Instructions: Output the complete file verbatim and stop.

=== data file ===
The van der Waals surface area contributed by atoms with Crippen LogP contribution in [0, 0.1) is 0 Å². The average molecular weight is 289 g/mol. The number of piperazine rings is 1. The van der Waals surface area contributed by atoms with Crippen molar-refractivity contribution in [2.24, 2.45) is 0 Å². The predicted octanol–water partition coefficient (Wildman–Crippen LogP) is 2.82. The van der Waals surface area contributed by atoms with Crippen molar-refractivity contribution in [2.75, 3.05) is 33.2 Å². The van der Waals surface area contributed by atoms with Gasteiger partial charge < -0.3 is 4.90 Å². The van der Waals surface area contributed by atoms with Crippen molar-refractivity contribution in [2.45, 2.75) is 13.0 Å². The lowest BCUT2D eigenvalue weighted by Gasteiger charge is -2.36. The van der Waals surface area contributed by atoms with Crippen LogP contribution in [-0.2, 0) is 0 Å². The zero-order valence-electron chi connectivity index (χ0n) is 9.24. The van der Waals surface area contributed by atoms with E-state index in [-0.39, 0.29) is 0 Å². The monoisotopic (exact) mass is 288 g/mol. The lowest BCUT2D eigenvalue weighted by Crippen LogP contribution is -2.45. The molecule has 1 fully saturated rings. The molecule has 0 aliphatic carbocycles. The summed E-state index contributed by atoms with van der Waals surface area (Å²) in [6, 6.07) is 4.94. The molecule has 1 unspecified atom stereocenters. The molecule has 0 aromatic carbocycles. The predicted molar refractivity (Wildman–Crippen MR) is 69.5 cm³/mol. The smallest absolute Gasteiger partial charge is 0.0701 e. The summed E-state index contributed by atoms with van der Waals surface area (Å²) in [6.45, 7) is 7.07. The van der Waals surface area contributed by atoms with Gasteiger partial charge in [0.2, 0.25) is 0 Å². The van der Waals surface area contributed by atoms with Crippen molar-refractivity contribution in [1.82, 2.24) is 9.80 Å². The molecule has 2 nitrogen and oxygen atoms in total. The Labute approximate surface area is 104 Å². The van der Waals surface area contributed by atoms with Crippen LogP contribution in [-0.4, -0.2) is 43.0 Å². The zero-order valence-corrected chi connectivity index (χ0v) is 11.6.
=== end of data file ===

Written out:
The van der Waals surface area contributed by atoms with Crippen LogP contribution in [0, 0.1) is 0 Å². The average molecular weight is 289 g/mol. The number of piperazine rings is 1. The van der Waals surface area contributed by atoms with Crippen molar-refractivity contribution in [2.24, 2.45) is 0 Å². The predicted octanol–water partition coefficient (Wildman–Crippen LogP) is 2.82. The van der Waals surface area contributed by atoms with Crippen molar-refractivity contribution in [2.75, 3.05) is 33.2 Å². The van der Waals surface area contributed by atoms with Gasteiger partial charge < -0.3 is 4.90 Å². The van der Waals surface area contributed by atoms with Crippen molar-refractivity contribution in [2.45, 2.75) is 13.0 Å². The lowest BCUT2D eigenvalue weighted by Gasteiger charge is -2.36. The van der Waals surface area contributed by atoms with Crippen LogP contribution in [-0.2, 0) is 0 Å². The zero-order valence-electron chi connectivity index (χ0n) is 9.24. The van der Waals surface area contributed by atoms with E-state index in [-0.39, 0.29) is 0 Å². The monoisotopic (exact) mass is 288 g/mol. The lowest BCUT2D eigenvalue weighted by Crippen LogP contribution is -2.45. The molecule has 1 fully saturated rings. The molecule has 0 aliphatic carbocycles. The summed E-state index contributed by atoms with van der Waals surface area (Å²) in [6, 6.07) is 4.94. The molecule has 1 unspecified atom stereocenters. The molecule has 0 aromatic carbocycles. The predicted molar refractivity (Wildman–Crippen MR) is 69.5 cm³/mol. The smallest absolute Gasteiger partial charge is 0.0701 e. The summed E-state index contributed by atoms with van der Waals surface area (Å²) in [6.45, 7) is 7.07. The van der Waals surface area contributed by atoms with Gasteiger partial charge in [0.2, 0.25) is 0 Å². The van der Waals surface area contributed by atoms with Crippen molar-refractivity contribution in [1.82, 2.24) is 9.80 Å². The molecule has 2 nitrogen and oxygen atoms in total. The Labute approximate surface area is 104 Å². The van der Waals surface area contributed by atoms with Crippen LogP contribution in [-0.4, -0.2) is 43.0 Å². The zero-order valence-corrected chi connectivity index (χ0v) is 11.6.